Transition bonds: a new tool for financing the shift towards climate sustainability?

Transition bonds are increasingly being used to finance sustainable solutions


As companies seek to shift to more environmentally sustainable modes of operation, transition bonds are increasingly seen as a key financing tool for those in the fossil fuel or high-polluting sectors.

Transition bonds are a relatively new class of debt instrument used to finance a company's transition to reduced environmental impact or lower carbon emissions. They are often issued in fields that would not normally qualify for green bonds, such as large carbon-emitting industries like oil and gas, iron and steel, chemicals, aviation and shipping.

Amid heightened awareness of the need to reduce carbon emissions, many expected transition bonds to play a key role in global financial markets in 2021.


Deals for 2021 include the $300m sale of Castle Peak Power in February, the proceeds of which will go towards the construction of a gas turbine unit at a power plant in Hong Kong, and the Hong Kong branch of Bank of China, the issuance of a $780m transition bond in January for projects aligned with China's goal of achieving carbon neutrality by 2060.

Separately, in January, the European Bank for Reconstruction and Development issued a A$280m ($216.6m) transition bond to finance its portfolio of green transition projects, while in February Italian energy infrastructure company SNAM launched a €750m two-tranche transition bond to help meet its 2040 carbon neutrality target.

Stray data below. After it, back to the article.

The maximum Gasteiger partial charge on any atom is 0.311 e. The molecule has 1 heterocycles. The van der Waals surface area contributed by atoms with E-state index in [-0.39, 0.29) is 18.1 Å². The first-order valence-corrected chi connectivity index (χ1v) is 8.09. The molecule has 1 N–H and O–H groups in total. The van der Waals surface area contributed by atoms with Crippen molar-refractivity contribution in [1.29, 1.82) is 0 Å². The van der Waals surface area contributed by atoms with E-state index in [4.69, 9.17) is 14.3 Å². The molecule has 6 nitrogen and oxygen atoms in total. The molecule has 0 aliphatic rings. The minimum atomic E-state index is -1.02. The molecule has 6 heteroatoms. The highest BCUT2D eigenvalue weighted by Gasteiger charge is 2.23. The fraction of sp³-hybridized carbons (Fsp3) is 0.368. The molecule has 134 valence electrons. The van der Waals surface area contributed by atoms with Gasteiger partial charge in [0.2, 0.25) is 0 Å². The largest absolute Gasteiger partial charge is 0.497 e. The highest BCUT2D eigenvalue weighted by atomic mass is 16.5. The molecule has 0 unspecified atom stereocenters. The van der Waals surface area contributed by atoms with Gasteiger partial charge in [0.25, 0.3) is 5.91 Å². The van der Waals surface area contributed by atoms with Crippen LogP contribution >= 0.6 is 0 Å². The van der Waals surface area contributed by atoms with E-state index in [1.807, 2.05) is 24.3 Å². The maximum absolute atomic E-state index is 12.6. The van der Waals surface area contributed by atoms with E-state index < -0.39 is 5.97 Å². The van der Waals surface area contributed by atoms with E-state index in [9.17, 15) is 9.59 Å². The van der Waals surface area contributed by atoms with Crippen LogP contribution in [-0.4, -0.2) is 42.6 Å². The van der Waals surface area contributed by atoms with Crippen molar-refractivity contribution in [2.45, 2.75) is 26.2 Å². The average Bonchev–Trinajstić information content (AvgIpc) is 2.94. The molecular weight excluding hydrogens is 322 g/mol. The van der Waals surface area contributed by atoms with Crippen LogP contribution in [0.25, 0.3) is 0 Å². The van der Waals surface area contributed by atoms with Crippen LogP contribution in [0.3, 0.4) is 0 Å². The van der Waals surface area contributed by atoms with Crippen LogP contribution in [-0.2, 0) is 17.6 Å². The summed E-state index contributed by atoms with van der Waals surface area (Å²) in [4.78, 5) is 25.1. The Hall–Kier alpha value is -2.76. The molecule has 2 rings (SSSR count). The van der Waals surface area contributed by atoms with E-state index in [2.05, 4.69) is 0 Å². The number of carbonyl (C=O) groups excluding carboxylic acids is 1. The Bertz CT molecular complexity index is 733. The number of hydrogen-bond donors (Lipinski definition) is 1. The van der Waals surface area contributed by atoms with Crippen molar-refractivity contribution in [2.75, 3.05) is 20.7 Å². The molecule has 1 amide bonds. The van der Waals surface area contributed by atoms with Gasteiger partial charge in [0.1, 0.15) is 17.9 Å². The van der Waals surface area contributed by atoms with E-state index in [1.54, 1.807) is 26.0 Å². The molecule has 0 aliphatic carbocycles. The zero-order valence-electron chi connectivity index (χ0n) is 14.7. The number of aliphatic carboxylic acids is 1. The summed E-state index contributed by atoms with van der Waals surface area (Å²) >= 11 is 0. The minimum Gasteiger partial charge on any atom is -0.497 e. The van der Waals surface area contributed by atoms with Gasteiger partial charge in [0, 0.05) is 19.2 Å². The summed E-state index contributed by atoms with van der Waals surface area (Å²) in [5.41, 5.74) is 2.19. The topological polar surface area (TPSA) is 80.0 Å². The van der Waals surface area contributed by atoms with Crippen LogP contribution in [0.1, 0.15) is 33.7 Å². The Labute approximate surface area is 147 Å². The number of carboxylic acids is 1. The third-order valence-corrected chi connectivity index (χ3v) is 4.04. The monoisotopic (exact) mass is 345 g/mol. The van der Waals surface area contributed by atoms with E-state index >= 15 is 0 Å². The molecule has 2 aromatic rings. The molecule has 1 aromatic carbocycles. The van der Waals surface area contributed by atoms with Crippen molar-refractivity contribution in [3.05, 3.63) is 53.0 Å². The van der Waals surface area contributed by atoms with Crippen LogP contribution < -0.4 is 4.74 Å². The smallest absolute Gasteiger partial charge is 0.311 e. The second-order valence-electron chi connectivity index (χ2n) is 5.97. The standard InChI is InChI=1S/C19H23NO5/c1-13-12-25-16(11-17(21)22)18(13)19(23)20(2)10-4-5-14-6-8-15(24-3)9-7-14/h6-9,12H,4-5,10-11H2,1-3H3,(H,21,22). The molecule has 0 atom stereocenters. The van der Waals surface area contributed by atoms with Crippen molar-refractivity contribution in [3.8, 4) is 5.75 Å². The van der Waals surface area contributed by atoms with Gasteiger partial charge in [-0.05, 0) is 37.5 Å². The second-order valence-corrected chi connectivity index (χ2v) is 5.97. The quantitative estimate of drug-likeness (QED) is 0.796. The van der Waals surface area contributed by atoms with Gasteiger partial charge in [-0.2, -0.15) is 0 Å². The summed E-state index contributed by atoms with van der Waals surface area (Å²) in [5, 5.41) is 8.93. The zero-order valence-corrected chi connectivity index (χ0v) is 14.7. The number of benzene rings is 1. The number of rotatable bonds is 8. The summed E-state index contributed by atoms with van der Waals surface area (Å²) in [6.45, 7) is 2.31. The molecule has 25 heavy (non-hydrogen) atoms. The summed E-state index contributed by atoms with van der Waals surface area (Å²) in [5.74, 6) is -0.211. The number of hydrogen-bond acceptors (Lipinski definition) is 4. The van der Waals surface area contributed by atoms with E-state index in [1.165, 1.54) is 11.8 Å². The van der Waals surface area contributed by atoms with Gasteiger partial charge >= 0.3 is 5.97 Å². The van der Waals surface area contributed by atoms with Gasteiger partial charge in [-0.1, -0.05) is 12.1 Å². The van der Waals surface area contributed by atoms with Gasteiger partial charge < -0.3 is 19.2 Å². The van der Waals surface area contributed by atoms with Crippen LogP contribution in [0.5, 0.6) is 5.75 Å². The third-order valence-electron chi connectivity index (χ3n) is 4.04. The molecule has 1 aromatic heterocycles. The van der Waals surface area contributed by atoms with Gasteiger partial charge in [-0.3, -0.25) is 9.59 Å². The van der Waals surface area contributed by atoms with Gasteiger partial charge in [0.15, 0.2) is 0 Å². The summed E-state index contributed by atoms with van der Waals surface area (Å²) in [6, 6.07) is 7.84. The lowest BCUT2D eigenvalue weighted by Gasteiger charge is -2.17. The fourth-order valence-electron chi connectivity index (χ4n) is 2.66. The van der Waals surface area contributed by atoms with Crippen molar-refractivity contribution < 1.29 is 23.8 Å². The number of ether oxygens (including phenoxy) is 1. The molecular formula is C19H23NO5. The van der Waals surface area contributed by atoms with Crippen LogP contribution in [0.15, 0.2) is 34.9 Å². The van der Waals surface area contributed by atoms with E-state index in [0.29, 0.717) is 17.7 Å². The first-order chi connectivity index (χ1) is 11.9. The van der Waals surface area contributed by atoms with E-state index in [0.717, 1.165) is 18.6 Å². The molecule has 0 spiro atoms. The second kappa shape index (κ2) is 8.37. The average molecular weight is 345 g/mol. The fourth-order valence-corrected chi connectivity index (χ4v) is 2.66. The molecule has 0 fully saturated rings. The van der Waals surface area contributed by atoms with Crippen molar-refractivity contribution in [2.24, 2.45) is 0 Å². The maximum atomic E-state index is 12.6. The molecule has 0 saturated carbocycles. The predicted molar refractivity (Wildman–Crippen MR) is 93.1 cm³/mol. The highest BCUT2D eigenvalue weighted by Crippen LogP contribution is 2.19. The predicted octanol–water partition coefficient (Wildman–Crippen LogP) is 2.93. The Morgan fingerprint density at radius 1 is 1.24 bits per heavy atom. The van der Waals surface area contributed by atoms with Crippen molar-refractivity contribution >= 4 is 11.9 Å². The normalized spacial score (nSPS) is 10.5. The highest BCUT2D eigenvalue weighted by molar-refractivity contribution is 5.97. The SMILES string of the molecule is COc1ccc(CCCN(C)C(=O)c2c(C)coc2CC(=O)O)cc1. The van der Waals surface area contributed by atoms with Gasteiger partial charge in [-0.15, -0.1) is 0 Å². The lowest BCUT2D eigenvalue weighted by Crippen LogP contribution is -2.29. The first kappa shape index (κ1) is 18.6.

Appetite for transition

While the uptake of transition bonds may have been a little slower than expected, there are some signs that they will play a more prominent role in the future.

In February, the London Stock Exchange announced the establishment of a transition bond segment in its sustainable bond market, while there have been calls for Japan's Ministry of Economy, Trade and Industry to introduce a target of selling 30 transition bonds by 2023.


In another important decision, earlier this month, the Asian Development Bank (ADB) announced that it would no longer finance coal mining or oil and natural gas production and exploration.

While this was a blow to companies involved in fossil fuel production, the announcement was an encouraging sign for the future of transition bonds in emerging markets, as the bank signalled that it would continue to provide financial support for plants transitioning to cleaner solutions.Atalayar_Bonos

"The ADB will support developing member countries to mitigate the environmental and health impacts of existing coal-fired power plants and district heating systems by financing emission control technologies," the bank said in a statement.

Looking ahead, transition bonds are expected to benefit mainly from broader global trends towards sustainable or green finance.
CBI analysis published in April found that, despite the severe economic impact of COVID-19, a record $700bn in green, social and sustainable finance was issued last year, almost double the $358bn recorded in 2019.

In fact, in March, Standard & Poor's Global predicted that transition finance could account for $1 trillion of the estimated $3 trillion in annual funding needed to meet long-term climate goals.

Concerns about "transition washout"

While many are optimistic about the value of transition bonds, others are concerned about the impact they will actually have on achieving positive environmental and sustainable outcomes.

A common criticism revolves around how ambitious many of these transition bonds are, with the absence of clear international standards raising concerns about the potential for 'transition laundering' by companies.


To help address this concern, in December last year, Swiss-based industry trade group International Capital Market Association published the 'Climate Transition Finance Handbook' to provide a framework for transition strategies.

The guide, which aims to create general rules for transition-themed green bonds and sustainability-linked bonds, stated that bonds with the 'transition' label should clearly stipulate how funding will be used to support the Paris climate agreement.